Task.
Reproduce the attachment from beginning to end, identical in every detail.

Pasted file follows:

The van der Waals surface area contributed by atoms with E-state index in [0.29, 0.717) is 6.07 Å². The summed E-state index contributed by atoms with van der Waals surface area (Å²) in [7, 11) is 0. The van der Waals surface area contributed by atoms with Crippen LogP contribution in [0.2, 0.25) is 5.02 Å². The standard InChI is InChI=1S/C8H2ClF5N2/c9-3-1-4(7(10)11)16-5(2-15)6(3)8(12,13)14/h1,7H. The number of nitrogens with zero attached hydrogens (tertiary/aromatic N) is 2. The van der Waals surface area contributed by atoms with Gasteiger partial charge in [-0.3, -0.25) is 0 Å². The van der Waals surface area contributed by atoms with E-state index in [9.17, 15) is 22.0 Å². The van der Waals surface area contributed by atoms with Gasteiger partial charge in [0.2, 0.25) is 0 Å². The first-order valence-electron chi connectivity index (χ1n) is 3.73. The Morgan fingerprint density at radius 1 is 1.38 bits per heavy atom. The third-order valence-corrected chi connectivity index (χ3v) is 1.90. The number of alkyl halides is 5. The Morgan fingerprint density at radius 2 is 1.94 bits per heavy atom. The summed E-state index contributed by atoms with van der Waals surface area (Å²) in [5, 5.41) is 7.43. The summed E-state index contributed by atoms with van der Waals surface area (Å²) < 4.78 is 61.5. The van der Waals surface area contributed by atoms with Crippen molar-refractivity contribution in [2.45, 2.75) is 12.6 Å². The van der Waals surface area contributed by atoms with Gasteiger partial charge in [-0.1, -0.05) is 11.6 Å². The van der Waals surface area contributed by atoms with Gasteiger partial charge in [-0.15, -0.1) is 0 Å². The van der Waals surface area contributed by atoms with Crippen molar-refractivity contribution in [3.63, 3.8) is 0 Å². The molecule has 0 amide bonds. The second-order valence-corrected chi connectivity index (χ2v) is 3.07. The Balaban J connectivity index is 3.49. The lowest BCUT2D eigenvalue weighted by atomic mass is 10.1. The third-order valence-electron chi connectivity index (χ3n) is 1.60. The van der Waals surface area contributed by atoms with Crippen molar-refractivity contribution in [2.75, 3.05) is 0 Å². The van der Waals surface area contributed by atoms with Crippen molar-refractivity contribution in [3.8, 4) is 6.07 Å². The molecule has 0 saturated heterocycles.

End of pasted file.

The van der Waals surface area contributed by atoms with E-state index in [0.29, 0.717) is 6.07 Å². The summed E-state index contributed by atoms with van der Waals surface area (Å²) in [7, 11) is 0. The van der Waals surface area contributed by atoms with Crippen LogP contribution in [0.2, 0.25) is 5.02 Å². The standard InChI is InChI=1S/C8H2ClF5N2/c9-3-1-4(7(10)11)16-5(2-15)6(3)8(12,13)14/h1,7H. The number of nitrogens with zero attached hydrogens (tertiary/aromatic N) is 2. The van der Waals surface area contributed by atoms with Gasteiger partial charge in [-0.3, -0.25) is 0 Å². The van der Waals surface area contributed by atoms with E-state index in [9.17, 15) is 22.0 Å². The van der Waals surface area contributed by atoms with Gasteiger partial charge in [0.2, 0.25) is 0 Å². The first-order valence-electron chi connectivity index (χ1n) is 3.73. The Morgan fingerprint density at radius 1 is 1.38 bits per heavy atom. The third-order valence-corrected chi connectivity index (χ3v) is 1.90. The number of alkyl halides is 5. The Morgan fingerprint density at radius 2 is 1.94 bits per heavy atom. The summed E-state index contributed by atoms with van der Waals surface area (Å²) in [5, 5.41) is 7.43. The summed E-state index contributed by atoms with van der Waals surface area (Å²) < 4.78 is 61.5. The van der Waals surface area contributed by atoms with Crippen molar-refractivity contribution in [2.45, 2.75) is 12.6 Å². The van der Waals surface area contributed by atoms with Gasteiger partial charge in [-0.1, -0.05) is 11.6 Å². The van der Waals surface area contributed by atoms with Gasteiger partial charge in [-0.15, -0.1) is 0 Å². The van der Waals surface area contributed by atoms with Crippen molar-refractivity contribution in [3.63, 3.8) is 0 Å². The molecule has 0 amide bonds. The second-order valence-corrected chi connectivity index (χ2v) is 3.07. The Balaban J connectivity index is 3.49. The lowest BCUT2D eigenvalue weighted by atomic mass is 10.1. The third-order valence-electron chi connectivity index (χ3n) is 1.60. The van der Waals surface area contributed by atoms with Crippen molar-refractivity contribution in [2.75, 3.05) is 0 Å². The van der Waals surface area contributed by atoms with Crippen molar-refractivity contribution in [3.8, 4) is 6.07 Å². The molecule has 0 saturated heterocycles.